Prime Minister Shinzo Abe’s economic policy, dubbed “Abenomics,” was widely viewed as the principal prop of his administration.
The Abenomics program underpinned the administration’s basic strategy, which was based on the notion that it would survive unpopular policy decisions or scandals as long as the economy was on a roll.
But the economic policy ran into an impasse. It produced some results during Abe’s first years in office. But after the midway point in his tenure, the administration had to repeatedly replace the centerpiece of the program.
After the economy began to falter two years ago, Abenomics receded to the background.
The novel coronavirus pandemic has delivered a blow to the economy, and the administration is still struggling to overcome the crisis.
The question is why the Abe administration failed to fully achieve its economic policy goals despite his long tenure.
The next administration’s economic policy will remain adrift unless a meticulous postmortem on Abenomics is conducted to learn lessons.
Originally, the Abe administration advocated “three arrows” of aggressive monetary easing, flexible fiscal stimulus and a growth strategy aimed at fueling private-sector investment.
The three pillars are basically standard policy responses to the weakening economy although the Bank of Japan’s “different dimension” monetary expansion was exceptional in terms of its scope and extent.
With the headwind coming from global economic expansion, a correction to the excessive strength of the yen helped Japanese companies ramp up their earnings. The job picture improved, while prices appeared to be on an upward trajectory, at least for a while.
However, the performance was not impressive if economic growth rates are averaged out over the years.
The average annual growth rates through fiscal 2019, which ended in March 2020, were about 1 percent in real terms and about 1.6 percent in nominal terms–roughly half the administration’s targets of 2 percent and 3 percent, respectively.
While the cost of winding down the monetary expansion program has surged, the inflation rate is still far below the BOJ’s target of 2 percent per annum.
The administration produced “new three arrows” of its economic policy in 2015: increasing the nominal gross domestic product to 600 trillion yen ($5.69 trillion), raising the “desired fertility rate” to 1.8, and ensuring that no worker will have to quit their jobs to care for family members who need nursing care.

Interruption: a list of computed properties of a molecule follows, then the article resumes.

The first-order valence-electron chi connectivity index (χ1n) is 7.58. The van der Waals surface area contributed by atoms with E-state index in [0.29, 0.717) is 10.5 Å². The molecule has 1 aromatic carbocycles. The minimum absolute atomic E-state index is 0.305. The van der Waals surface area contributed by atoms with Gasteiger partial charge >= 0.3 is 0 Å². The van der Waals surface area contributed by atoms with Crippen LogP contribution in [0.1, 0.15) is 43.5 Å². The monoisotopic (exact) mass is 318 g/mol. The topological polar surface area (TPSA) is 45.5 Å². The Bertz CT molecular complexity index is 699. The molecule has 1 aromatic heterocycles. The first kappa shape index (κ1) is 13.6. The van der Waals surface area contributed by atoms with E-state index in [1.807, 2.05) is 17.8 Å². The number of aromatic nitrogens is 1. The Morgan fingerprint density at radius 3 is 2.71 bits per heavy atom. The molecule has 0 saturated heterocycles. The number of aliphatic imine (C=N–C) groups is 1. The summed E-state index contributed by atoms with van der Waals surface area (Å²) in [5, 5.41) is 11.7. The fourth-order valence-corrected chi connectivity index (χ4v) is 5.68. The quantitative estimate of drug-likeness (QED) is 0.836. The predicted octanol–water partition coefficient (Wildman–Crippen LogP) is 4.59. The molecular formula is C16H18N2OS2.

But there is no telling whether these new targets will be achieved. For example, the desired fertility rate–or the estimated fertility rate that would be recorded if all people wishing to get married and have children see their wishes come true–has been steadily declining since 2015.
The administration has accomplished two goals under policies it inherited from the previous government led by the former Democratic Party of Japan.
It has concluded negotiations for the Trans-Pacific Partnership (TPP) multilateral trade agreement and raised the consumption tax rate twice for fiscal rehabilitation.
Still, the U.S. administration of President Donald Trump withdrew from the TPP agreement. The consumption tax hikes were delayed twice, slowing the pace of fiscal reform, and the economy screeched to a halt after the tax hikes.
The administration deserves credit for supporting strong corporate earnings and robust job creation, which continued until recently. But these improvements failed to lead to significant growth in wages and consumer spending and bring about a sustained economic expansion.
The administration put pressure on companies to boost wages and proposed a sweeping work style reform, but these initiatives also fizzled out before producing notable results.
The administration has its limitations due to its dependence on the support of the business community, which prevented it from focusing its efforts on raising the living standards of workers.
Measures to stoke economic growth are doomed to end up being a list of empty slogans unless they are firmly based on a vision that goes beyond supporting the recovery of corporate performance.
Key questions policymakers should ask themselves include what an improved economic society means exactly and what specific actions are needed to realize it.
More in-depth debate is required as the nation faces the novel coronavirus pandemic, the U.S.-China conflict and the growing power of giant information technology companies to control economies.